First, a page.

Opinion: Obama faces the downside of winning Nobel Peace Prize


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Earth bombed the moon this morning, and the Norwegian Nobel Committee dropped its own bomb, awarding the 2009 Nobel Peace Prize to President Obama.

You would think everything is perfect after receiving such a surprising honor and that Obama could joyously take a victory lap. But in its own way, the peace prize makes a slew of domestic and international political problems worse for the president, who has been in office for less than nine months.


The award emphasizes the gulf Obama must bridge in his two sometimes conflicting roles: president of the United States, who must act out of national self-interest, and his role as the moral beacon for international affairs around the globe.

For example, Obama has been meeting with his national security team to decide what to do about Afghanistan. The military is seeking an additional 40,000 U.S. troops on top of the 68,000 already committed (and the 40,000 NATO has there). Being a peace prize winner who sends more troops to war is something he will have to explain if he decides in that direction. If he doesn’t send more troops, he will have to explain that action to an already hostile GOP and furious conservatives.

Talk show host Rush Limbaugh lost no time calling Obama’s victory a ‘greater embarrassment’ than losing the Olympics.

“This fully exposes the illusion that is Barack Obama,’ Limbaugh told Politico in an e-mail published on its website. “And with this ‘award’ the elites of the world are urging Obama, THE MAN OF PEACE, to not do the surge in Afghanistan, not take action against Iran and its nuclear program and to basically continue his intentions to emasculate the United States.’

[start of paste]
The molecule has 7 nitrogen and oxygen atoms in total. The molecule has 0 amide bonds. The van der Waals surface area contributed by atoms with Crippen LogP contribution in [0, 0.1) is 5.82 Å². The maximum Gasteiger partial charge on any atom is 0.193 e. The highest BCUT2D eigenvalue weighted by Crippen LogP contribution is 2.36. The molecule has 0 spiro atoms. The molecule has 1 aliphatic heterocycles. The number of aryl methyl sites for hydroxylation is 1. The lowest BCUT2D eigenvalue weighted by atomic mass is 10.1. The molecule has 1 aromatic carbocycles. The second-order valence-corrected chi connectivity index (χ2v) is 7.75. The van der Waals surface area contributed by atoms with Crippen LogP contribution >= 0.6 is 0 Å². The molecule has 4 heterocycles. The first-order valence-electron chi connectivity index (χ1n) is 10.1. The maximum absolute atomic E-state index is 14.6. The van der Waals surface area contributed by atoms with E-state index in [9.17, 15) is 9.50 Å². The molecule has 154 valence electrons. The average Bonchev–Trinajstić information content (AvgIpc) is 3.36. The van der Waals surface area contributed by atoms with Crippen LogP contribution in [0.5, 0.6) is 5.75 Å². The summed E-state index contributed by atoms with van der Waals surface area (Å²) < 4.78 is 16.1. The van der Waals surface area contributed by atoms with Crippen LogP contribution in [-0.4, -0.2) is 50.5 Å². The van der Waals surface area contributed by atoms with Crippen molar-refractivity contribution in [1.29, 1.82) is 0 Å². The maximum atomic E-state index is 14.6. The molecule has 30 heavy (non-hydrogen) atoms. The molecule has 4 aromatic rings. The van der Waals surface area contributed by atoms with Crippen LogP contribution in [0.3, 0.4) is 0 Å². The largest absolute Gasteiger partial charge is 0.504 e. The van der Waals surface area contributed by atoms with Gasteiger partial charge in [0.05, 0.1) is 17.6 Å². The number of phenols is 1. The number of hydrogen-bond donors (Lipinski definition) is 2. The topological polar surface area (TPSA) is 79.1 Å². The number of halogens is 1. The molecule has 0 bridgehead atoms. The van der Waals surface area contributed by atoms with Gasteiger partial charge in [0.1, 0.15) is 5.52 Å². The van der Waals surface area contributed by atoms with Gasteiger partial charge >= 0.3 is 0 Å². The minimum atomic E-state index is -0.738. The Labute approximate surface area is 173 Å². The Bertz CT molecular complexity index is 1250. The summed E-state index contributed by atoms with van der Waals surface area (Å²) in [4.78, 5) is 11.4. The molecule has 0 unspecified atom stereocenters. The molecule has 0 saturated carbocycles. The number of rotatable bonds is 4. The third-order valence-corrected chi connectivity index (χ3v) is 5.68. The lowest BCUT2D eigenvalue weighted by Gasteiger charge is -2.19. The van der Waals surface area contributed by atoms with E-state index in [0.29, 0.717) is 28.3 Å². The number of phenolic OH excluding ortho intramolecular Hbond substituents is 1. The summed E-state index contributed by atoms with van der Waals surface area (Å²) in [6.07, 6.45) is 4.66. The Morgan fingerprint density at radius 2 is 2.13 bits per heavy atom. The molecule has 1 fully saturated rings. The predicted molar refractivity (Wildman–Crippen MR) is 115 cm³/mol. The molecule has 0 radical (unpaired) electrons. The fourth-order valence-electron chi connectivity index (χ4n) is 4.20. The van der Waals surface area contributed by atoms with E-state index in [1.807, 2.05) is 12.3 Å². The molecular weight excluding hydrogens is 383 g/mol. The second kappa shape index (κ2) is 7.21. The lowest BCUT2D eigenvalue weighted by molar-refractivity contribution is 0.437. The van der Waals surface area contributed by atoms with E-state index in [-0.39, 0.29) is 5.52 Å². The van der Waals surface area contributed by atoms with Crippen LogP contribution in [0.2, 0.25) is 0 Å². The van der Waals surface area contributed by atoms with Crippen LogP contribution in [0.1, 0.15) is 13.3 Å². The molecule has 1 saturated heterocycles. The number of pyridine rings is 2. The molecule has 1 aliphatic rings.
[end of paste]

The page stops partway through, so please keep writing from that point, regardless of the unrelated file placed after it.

For other Republicans like party Chairman Michael Steele, the win allowed them to return to a frequent GOP trope from the campaign: that Obama can play on his unmerited star power rather than meaningful accomplishments.

“The real question Americans are asking is, ‘What has President Obama actually accomplished?’” Steele said. “It is unfortunate that the president’s star power has outshined tireless advocates who have made real achievements working towards peace and human rights. One thing is certain: President Obama won’t be receiving any awards from Americans for job creation, fiscal responsibility or backing up rhetoric with concrete action.”


The Republican and conservative comments may sound like sour grapes, but it could harden an already unhappy group against a president who has argued for political bipartisanship.

The Nobel committee acknowledged it had moved quickly, but insisted speed was important.

“He got the prize because he has been able to change the international climate,” Norwegian Nobel Committee Chairman Thorbjorn Jagland said. “Some people say, and I understand it, isn’t it premature? Too early? Well, I’d say then that it could be too late to respond three years from now. It is now that we have the opportunity to respond — all of us.”